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An introduction to file handling in programs - buffering, standard in and out, and file handles

Stdout and Stderr

Programmers typically don't write code to output to the screen / current window, as to to so would be to provide an inflexible system - instead, they output to what's known as "standard out", also known as stdout. Usually stdout defaults to the screen / current window so there's no difference as far as the user is concerned, but ...
• It can be redirected to a file in the command line / shell so that the user can run a program, saving the output for further processing / emailing
• It can be piped into another command through the shell - so that a whole series of programs can be bolted together to process data through a series of stages
• It can be sent by email to the instigator of batch or timed jobs (set up by at or cron / crontab for example) rather than the instigator having to be up in the middle of the night when a bookkeeping job runs
• It can be routed to a user's browser via mechanisms such as the Common Gateway Interface (CGI) through the Apache httpd web server - thus producing results via a web page

In addition to stdout, there's another output called "Standard error" or stderr - and that's where the programmer should send warnings and errors. The idea of stderr is that error messages come up on the screen where the user's running a program from, even if the user has chosen to send the main output from the program to a file by redirecting stdout. The user wants to know if a program has had problems without having to delve deep into the output reports!

File handles and buffering

Output from programs is "buffered" ... setting up a route from the processor to the screen / file / browser for every single character would be inefficient, so there's an intermediate element that's called a "file handle". When a programmer outputs something, it's actually buffered by the file handle and then gets sent in batches - typically around 4k - to wherever the output is routed. It's efficient to do it this way.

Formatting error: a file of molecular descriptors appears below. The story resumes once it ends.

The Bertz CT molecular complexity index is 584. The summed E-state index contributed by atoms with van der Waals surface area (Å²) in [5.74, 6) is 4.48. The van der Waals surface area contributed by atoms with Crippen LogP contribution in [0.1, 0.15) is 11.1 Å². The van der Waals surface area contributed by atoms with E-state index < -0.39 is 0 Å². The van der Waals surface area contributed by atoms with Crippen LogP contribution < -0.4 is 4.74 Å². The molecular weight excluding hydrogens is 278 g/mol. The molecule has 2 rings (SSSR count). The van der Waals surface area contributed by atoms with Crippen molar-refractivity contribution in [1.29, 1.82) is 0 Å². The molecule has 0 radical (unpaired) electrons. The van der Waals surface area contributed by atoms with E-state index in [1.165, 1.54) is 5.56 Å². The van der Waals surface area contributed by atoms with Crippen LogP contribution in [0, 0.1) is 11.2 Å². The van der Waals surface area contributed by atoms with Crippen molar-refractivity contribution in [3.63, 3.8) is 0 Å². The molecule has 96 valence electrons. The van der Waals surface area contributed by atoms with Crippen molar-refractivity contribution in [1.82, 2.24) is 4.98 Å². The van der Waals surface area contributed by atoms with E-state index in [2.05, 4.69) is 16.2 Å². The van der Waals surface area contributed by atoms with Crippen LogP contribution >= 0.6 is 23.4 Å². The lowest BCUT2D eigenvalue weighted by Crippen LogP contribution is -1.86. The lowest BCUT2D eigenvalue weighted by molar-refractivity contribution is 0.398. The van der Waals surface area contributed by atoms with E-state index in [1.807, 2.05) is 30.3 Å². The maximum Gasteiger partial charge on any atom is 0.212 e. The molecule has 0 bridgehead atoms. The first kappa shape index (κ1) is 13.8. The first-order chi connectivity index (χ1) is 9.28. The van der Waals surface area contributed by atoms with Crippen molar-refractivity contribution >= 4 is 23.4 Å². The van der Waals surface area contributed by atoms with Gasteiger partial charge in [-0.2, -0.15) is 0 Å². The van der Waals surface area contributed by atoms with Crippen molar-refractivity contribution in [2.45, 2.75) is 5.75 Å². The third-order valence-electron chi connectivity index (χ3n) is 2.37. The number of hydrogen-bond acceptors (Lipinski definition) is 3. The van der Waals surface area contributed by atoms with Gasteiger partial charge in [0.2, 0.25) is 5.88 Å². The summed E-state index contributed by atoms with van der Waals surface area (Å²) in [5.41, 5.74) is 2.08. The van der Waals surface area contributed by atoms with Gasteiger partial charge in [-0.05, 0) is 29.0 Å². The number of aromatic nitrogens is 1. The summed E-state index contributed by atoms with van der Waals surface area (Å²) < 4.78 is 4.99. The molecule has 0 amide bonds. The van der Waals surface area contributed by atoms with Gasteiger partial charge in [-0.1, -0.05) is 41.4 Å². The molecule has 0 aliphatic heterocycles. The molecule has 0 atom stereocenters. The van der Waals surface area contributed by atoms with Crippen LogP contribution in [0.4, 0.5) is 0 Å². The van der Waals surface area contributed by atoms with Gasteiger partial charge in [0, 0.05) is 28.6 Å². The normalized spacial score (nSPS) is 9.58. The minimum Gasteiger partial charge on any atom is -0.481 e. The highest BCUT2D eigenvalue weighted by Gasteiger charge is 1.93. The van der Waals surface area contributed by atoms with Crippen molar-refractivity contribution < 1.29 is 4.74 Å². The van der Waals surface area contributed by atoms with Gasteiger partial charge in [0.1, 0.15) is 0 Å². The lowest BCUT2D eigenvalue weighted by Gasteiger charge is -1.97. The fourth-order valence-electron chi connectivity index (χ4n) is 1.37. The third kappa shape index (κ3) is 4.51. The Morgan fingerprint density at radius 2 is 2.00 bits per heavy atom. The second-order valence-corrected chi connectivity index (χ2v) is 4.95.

On input (from a file, or from "Standard In" a.k.a. stdin) there is also a file handle buffer; again, this allows a whole sector from the disc to be efficiently transferred into memory, whereas the program will typically call it up line by line.

There are times that buffering would be inconvenient, and it's common (but not universal) for output buffers to be flushed at times other than when they're full:
• When a user input is about to be requested (it's nice to be able to read the prompt before you have to answer a question)
• When the file is closed (so that the complete data is stored)
• When a new line character is added to the buffer on a file handle that's outputting to the screen (so that slower running processes will be seen to be making progress)
• and at other times under program control (to allow the programmer to output a series of dots as a progress bar and have them appear to indicate progress rather than in a big splurge when the job's complete!)

Opening and closing file handles

In most of the languages we teach, stdin, stdout and stderr are open and available to you in all of your programs, without the need to exceptionally open them. There's an difference in PHP - which is first and foremost a web page language, where you'll need to open stdin as follows: